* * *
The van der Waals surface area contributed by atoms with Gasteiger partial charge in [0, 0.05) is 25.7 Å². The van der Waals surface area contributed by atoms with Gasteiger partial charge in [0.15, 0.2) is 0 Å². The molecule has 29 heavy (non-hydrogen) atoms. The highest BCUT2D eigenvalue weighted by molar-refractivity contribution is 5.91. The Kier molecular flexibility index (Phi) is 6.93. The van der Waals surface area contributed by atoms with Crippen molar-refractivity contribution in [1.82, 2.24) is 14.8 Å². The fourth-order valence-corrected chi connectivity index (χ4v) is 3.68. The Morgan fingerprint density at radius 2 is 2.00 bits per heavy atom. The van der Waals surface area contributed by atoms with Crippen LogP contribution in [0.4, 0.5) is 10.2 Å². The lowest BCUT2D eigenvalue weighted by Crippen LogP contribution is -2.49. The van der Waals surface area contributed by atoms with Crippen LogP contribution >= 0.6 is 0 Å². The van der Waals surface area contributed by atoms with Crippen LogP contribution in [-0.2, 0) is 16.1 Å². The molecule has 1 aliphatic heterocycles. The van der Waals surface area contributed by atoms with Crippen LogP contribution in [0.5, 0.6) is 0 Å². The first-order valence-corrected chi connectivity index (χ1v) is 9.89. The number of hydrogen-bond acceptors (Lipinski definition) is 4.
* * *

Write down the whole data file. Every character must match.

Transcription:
The van der Waals surface area contributed by atoms with Gasteiger partial charge in [0, 0.05) is 25.7 Å². The van der Waals surface area contributed by atoms with Gasteiger partial charge in [0.15, 0.2) is 0 Å². The molecule has 29 heavy (non-hydrogen) atoms. The highest BCUT2D eigenvalue weighted by molar-refractivity contribution is 5.91. The Kier molecular flexibility index (Phi) is 6.93. The van der Waals surface area contributed by atoms with Crippen molar-refractivity contribution in [1.82, 2.24) is 14.8 Å². The fourth-order valence-corrected chi connectivity index (χ4v) is 3.68. The Morgan fingerprint density at radius 2 is 2.00 bits per heavy atom. The van der Waals surface area contributed by atoms with Crippen LogP contribution in [0.4, 0.5) is 10.2 Å². The lowest BCUT2D eigenvalue weighted by Crippen LogP contribution is -2.49. The van der Waals surface area contributed by atoms with Crippen LogP contribution >= 0.6 is 0 Å². The van der Waals surface area contributed by atoms with Crippen LogP contribution in [-0.2, 0) is 16.1 Å². The molecule has 1 aliphatic heterocycles. The van der Waals surface area contributed by atoms with Crippen LogP contribution in [0.5, 0.6) is 0 Å². The first-order valence-corrected chi connectivity index (χ1v) is 9.89. The number of hydrogen-bond acceptors (Lipinski definition) is 4.